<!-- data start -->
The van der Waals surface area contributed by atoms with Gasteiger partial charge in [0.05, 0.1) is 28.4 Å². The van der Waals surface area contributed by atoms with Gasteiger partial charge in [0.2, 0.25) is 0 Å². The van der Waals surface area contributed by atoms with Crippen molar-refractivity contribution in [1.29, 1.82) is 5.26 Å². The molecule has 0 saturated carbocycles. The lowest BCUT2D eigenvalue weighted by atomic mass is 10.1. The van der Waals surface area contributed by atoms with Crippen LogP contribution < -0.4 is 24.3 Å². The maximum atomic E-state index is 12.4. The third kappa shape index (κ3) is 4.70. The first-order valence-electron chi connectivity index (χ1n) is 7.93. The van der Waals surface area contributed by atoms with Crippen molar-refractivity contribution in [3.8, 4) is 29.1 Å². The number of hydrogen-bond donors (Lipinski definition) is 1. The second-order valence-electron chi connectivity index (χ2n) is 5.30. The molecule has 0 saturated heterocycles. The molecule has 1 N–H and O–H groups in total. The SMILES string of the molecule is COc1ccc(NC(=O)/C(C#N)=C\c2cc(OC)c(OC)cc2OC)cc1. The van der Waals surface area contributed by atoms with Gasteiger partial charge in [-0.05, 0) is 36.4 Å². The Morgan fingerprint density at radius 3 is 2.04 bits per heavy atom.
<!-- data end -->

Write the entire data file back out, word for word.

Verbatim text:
The van der Waals surface area contributed by atoms with Gasteiger partial charge in [0.05, 0.1) is 28.4 Å². The van der Waals surface area contributed by atoms with Gasteiger partial charge in [0.2, 0.25) is 0 Å². The van der Waals surface area contributed by atoms with Crippen molar-refractivity contribution in [1.29, 1.82) is 5.26 Å². The molecule has 0 saturated carbocycles. The lowest BCUT2D eigenvalue weighted by atomic mass is 10.1. The van der Waals surface area contributed by atoms with Crippen LogP contribution < -0.4 is 24.3 Å². The maximum atomic E-state index is 12.4. The third kappa shape index (κ3) is 4.70. The first-order valence-electron chi connectivity index (χ1n) is 7.93. The van der Waals surface area contributed by atoms with Crippen molar-refractivity contribution in [3.8, 4) is 29.1 Å². The number of hydrogen-bond donors (Lipinski definition) is 1. The second-order valence-electron chi connectivity index (χ2n) is 5.30. The molecule has 0 saturated heterocycles. The molecule has 1 N–H and O–H groups in total. The SMILES string of the molecule is COc1ccc(NC(=O)/C(C#N)=C\c2cc(OC)c(OC)cc2OC)cc1. The van der Waals surface area contributed by atoms with Gasteiger partial charge in [-0.05, 0) is 36.4 Å². The Morgan fingerprint density at radius 3 is 2.04 bits per heavy atom.